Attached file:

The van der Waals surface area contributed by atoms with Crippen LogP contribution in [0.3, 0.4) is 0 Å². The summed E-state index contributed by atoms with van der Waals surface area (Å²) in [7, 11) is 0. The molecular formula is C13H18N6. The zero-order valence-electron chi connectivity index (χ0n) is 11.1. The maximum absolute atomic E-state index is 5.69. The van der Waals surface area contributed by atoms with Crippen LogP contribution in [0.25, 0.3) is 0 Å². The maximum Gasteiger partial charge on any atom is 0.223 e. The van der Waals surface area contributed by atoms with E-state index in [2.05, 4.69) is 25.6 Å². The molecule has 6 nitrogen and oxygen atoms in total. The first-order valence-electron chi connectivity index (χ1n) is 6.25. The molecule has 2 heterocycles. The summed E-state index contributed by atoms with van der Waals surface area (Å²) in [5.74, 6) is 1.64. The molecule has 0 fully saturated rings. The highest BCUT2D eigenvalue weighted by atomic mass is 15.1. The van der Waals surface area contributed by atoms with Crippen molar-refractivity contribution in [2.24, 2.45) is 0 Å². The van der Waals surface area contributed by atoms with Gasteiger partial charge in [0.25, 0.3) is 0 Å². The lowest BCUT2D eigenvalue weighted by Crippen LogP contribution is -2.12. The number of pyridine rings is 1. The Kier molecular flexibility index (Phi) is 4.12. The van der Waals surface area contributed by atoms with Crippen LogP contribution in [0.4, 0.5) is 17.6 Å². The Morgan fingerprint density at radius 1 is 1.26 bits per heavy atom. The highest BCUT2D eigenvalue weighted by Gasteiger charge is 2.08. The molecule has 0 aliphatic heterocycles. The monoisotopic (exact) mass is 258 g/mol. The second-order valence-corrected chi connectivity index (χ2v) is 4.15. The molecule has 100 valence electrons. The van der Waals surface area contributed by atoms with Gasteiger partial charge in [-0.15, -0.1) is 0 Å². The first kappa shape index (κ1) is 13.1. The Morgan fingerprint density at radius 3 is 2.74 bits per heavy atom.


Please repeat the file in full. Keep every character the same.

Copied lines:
The van der Waals surface area contributed by atoms with Crippen LogP contribution in [0.3, 0.4) is 0 Å². The summed E-state index contributed by atoms with van der Waals surface area (Å²) in [7, 11) is 0. The molecular formula is C13H18N6. The zero-order valence-electron chi connectivity index (χ0n) is 11.1. The maximum absolute atomic E-state index is 5.69. The van der Waals surface area contributed by atoms with Crippen LogP contribution in [0.25, 0.3) is 0 Å². The maximum Gasteiger partial charge on any atom is 0.223 e. The van der Waals surface area contributed by atoms with E-state index in [2.05, 4.69) is 25.6 Å². The molecule has 6 nitrogen and oxygen atoms in total. The first-order valence-electron chi connectivity index (χ1n) is 6.25. The molecule has 2 heterocycles. The summed E-state index contributed by atoms with van der Waals surface area (Å²) in [5.74, 6) is 1.64. The molecule has 0 fully saturated rings. The highest BCUT2D eigenvalue weighted by atomic mass is 15.1. The van der Waals surface area contributed by atoms with Crippen molar-refractivity contribution in [2.24, 2.45) is 0 Å². The van der Waals surface area contributed by atoms with Gasteiger partial charge in [0.25, 0.3) is 0 Å². The lowest BCUT2D eigenvalue weighted by Crippen LogP contribution is -2.12. The number of pyridine rings is 1. The Kier molecular flexibility index (Phi) is 4.12. The van der Waals surface area contributed by atoms with Crippen LogP contribution in [0.4, 0.5) is 17.6 Å². The Morgan fingerprint density at radius 1 is 1.26 bits per heavy atom. The highest BCUT2D eigenvalue weighted by Gasteiger charge is 2.08. The molecule has 0 aliphatic heterocycles. The monoisotopic (exact) mass is 258 g/mol. The second-order valence-corrected chi connectivity index (χ2v) is 4.15. The molecule has 100 valence electrons. The van der Waals surface area contributed by atoms with Gasteiger partial charge in [-0.15, -0.1) is 0 Å². The first kappa shape index (κ1) is 13.1. The Morgan fingerprint density at radius 3 is 2.74 bits per heavy atom.